The heavens declare the glory of God; and the firmament sheweth his handywork.
~ Psalms 19:1
If indisputable evidence were discovered that there is intelligent life somewhere else in the universe, how would that affect all the major world religions? That’s the subject of a new book by David Weintraub, called Religions and Extraterrestrial Life: How Will We Deal With It?
I haven’t read Weintraub’s book, having just found out about it a couple of days ago in a Boston Globe article by Chris Wright. Neither Weintraub’s book nor this article have to do with UFO sightings; while there are many people who claim to have seen a UFO, or flying saucer, to date there has been no evidence that could be substantiated to bear out any of their claims, so I’ll leave that subject to those with an interest in such things. No, what I’m referring to is serious science, known as SETI, or the Search for ExtraTerrestrial Intelligence, which is carried out by scientists using radio telescopes and advanced computer technology to search the sky for any sort of radio signals indicating an intelligent origin instead of the normal radio static that is heard when you point one of the giant dishes at most stars. These signals, if found, could be a repeating series of prime numbers, Fibonacci numbers, or even something as simple as a one-to-ten numerical sequence. Or perhaps something even simpler. The point is, they’re searching for something that would never occur in nature, and would therefore indicate that the signal had an intelligent origin.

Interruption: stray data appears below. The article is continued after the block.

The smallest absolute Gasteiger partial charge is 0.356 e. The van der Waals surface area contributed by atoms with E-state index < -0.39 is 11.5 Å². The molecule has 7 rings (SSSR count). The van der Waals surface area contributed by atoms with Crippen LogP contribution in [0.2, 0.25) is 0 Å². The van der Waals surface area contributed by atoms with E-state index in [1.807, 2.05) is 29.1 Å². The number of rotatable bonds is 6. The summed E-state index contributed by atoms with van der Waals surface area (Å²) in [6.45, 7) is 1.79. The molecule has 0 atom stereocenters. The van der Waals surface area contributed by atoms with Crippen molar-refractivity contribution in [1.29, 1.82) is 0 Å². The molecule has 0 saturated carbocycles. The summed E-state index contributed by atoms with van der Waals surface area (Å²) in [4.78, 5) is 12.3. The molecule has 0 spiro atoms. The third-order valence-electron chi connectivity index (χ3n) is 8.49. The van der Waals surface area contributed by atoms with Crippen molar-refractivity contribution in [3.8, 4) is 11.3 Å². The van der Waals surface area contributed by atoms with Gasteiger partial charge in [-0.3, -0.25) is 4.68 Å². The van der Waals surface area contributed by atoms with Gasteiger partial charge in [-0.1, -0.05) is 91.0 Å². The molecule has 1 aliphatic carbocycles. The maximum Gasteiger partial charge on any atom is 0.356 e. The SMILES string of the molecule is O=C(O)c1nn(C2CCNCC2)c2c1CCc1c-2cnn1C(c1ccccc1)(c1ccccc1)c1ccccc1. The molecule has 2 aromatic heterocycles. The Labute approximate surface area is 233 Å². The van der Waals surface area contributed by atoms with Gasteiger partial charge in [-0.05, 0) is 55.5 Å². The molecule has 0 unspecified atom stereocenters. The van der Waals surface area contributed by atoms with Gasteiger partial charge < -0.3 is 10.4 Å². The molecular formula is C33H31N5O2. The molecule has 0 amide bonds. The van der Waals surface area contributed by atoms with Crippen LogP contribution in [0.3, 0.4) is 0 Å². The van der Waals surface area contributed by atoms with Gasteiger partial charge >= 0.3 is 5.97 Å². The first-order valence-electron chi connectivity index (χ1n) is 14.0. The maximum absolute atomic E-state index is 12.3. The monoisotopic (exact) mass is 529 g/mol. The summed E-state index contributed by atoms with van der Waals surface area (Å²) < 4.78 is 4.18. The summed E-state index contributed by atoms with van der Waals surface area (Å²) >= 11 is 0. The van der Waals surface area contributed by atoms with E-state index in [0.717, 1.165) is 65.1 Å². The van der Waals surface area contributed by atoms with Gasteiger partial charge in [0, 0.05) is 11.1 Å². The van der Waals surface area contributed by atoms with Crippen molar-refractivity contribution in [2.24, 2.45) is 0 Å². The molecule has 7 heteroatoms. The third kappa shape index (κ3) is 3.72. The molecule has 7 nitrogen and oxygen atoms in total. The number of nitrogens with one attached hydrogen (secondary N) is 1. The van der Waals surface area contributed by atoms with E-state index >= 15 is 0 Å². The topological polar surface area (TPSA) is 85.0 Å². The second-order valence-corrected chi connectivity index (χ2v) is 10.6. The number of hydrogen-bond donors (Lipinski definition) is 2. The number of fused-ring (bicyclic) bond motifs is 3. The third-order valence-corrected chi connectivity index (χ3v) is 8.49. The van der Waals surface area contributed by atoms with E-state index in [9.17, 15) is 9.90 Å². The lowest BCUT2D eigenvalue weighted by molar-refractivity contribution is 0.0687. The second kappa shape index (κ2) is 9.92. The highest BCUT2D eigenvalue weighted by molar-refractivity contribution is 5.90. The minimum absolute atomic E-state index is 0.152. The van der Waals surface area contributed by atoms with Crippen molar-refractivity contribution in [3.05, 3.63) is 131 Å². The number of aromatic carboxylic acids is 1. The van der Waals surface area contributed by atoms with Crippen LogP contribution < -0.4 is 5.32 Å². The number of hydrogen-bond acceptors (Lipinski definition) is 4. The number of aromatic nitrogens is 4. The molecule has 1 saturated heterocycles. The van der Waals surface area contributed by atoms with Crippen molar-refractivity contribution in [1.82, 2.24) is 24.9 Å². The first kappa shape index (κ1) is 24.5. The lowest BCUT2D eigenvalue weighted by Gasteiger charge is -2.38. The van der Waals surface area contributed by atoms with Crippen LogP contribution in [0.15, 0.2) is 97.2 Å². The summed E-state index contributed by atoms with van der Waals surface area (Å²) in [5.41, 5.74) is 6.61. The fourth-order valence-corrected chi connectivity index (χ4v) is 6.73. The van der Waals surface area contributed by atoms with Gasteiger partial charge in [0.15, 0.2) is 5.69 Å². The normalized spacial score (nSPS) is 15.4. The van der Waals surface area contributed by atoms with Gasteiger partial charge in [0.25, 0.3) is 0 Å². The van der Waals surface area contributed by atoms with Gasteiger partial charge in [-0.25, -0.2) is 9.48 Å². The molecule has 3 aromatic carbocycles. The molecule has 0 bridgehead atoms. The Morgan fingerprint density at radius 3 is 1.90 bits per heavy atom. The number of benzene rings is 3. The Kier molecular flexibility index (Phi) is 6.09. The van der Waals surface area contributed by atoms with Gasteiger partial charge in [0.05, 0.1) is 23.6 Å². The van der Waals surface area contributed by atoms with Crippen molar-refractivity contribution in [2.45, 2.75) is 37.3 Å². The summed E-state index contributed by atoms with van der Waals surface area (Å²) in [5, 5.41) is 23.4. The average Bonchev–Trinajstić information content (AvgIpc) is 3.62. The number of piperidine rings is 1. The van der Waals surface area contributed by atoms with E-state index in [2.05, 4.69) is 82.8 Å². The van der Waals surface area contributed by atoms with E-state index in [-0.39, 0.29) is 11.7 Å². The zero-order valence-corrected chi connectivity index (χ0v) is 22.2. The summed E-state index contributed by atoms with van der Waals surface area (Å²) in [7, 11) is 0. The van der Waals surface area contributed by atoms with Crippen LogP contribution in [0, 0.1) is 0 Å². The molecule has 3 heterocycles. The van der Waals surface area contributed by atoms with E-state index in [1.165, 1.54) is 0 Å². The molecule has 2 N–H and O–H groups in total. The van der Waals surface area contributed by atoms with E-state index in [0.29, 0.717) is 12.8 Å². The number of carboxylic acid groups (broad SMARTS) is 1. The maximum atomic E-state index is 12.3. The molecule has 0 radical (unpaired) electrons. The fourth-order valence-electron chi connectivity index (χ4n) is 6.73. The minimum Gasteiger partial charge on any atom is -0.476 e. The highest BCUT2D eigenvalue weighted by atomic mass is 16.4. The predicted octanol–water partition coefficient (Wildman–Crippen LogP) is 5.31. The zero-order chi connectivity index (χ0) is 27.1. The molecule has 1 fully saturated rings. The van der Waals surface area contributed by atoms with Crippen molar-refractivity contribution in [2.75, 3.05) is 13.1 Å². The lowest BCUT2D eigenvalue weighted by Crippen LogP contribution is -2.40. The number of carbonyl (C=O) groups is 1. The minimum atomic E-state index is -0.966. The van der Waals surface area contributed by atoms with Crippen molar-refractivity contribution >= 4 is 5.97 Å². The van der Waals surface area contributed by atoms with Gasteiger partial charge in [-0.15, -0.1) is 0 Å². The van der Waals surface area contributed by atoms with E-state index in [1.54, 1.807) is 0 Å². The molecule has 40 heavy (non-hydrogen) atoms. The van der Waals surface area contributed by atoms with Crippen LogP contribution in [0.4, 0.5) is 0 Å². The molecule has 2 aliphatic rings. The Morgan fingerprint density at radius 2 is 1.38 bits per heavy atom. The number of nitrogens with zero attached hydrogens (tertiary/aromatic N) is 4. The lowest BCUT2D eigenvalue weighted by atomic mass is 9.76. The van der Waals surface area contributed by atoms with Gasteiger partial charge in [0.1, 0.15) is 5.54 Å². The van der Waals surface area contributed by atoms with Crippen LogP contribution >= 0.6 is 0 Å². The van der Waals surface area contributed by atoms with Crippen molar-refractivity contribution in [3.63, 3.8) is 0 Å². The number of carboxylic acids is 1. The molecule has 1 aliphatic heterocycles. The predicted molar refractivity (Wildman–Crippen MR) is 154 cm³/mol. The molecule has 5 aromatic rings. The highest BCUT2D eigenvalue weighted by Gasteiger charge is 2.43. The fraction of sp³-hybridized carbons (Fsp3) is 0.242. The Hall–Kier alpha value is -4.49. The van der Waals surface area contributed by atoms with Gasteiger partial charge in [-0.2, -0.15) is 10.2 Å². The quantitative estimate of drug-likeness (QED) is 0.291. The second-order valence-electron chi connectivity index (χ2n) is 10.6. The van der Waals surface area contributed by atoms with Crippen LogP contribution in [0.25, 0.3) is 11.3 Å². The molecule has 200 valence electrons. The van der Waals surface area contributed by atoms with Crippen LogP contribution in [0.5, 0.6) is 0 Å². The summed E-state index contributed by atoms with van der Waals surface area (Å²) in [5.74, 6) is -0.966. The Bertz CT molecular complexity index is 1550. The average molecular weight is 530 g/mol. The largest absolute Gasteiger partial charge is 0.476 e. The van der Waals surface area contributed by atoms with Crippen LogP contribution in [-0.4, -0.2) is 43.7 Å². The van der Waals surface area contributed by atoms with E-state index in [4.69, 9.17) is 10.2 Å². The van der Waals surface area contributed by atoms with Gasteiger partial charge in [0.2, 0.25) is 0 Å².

While I looked forward to reading the interview in the above-mentioned article, it turned out to be short, not very interesting, and I felt Weintraub didn’t really attempt to give a satisfactory answer to some of the questions. In fact, at one point he seems dismissive of two excellent scientists: Carl Sagan and Enrico Fermi.
Carl Sagan once said, “If it’s just us; if there are no intelligent civilizations elsewhere, then it seems like an awful waste of space.” Years before that, Enrico Fermi said, “If the universe is teeming with life, where is everybody?”
Weintraub’s response to those quotes? “Right, and both of those statements reflect strong opinion and complete ignorance.” Rather strong words, considering that both Sagan and Fermi are practically household names due to their work, while Weintraub is, compared to them, relatively unknown.